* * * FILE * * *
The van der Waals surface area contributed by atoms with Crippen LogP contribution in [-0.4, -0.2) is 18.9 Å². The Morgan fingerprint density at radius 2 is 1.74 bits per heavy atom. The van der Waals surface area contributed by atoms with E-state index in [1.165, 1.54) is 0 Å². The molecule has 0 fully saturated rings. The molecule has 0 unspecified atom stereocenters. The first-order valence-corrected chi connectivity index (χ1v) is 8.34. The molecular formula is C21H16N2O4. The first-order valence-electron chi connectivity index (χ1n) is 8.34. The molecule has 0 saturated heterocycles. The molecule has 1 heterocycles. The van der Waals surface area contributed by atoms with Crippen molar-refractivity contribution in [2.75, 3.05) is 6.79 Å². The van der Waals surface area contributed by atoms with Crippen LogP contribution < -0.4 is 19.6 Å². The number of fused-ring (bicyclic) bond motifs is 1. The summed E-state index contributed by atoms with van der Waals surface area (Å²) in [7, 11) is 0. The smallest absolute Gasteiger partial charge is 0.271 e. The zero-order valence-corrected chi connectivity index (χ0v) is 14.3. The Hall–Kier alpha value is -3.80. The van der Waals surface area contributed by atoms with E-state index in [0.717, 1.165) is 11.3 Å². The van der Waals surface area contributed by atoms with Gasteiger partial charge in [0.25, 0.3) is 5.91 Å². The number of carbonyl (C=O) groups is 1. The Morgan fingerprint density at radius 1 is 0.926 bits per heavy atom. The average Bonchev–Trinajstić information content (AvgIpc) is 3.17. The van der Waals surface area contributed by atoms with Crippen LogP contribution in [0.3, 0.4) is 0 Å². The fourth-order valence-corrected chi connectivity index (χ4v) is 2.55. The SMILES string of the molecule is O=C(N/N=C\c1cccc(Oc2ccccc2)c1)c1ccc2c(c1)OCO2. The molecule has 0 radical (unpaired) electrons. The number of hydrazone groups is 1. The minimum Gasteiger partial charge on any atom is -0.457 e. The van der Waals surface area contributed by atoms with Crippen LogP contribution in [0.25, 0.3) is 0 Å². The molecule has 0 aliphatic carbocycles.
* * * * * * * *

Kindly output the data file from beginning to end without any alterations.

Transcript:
The van der Waals surface area contributed by atoms with Crippen LogP contribution in [-0.4, -0.2) is 18.9 Å². The Morgan fingerprint density at radius 2 is 1.74 bits per heavy atom. The van der Waals surface area contributed by atoms with E-state index in [1.165, 1.54) is 0 Å². The molecule has 0 fully saturated rings. The molecule has 0 unspecified atom stereocenters. The first-order valence-corrected chi connectivity index (χ1v) is 8.34. The molecular formula is C21H16N2O4. The first-order valence-electron chi connectivity index (χ1n) is 8.34. The molecule has 0 saturated heterocycles. The molecule has 1 heterocycles. The van der Waals surface area contributed by atoms with Crippen molar-refractivity contribution in [2.75, 3.05) is 6.79 Å². The van der Waals surface area contributed by atoms with Crippen LogP contribution < -0.4 is 19.6 Å². The number of fused-ring (bicyclic) bond motifs is 1. The summed E-state index contributed by atoms with van der Waals surface area (Å²) in [7, 11) is 0. The smallest absolute Gasteiger partial charge is 0.271 e. The zero-order valence-corrected chi connectivity index (χ0v) is 14.3. The Hall–Kier alpha value is -3.80. The van der Waals surface area contributed by atoms with E-state index in [0.717, 1.165) is 11.3 Å². The van der Waals surface area contributed by atoms with Gasteiger partial charge in [0.25, 0.3) is 5.91 Å². The number of carbonyl (C=O) groups is 1. The Morgan fingerprint density at radius 1 is 0.926 bits per heavy atom. The average Bonchev–Trinajstić information content (AvgIpc) is 3.17. The van der Waals surface area contributed by atoms with Crippen LogP contribution in [0.3, 0.4) is 0 Å². The fourth-order valence-corrected chi connectivity index (χ4v) is 2.55. The SMILES string of the molecule is O=C(N/N=C\c1cccc(Oc2ccccc2)c1)c1ccc2c(c1)OCO2. The molecule has 0 radical (unpaired) electrons. The number of hydrazone groups is 1. The minimum Gasteiger partial charge on any atom is -0.457 e. The van der Waals surface area contributed by atoms with Crippen LogP contribution in [0.25, 0.3) is 0 Å². The molecule has 0 aliphatic carbocycles.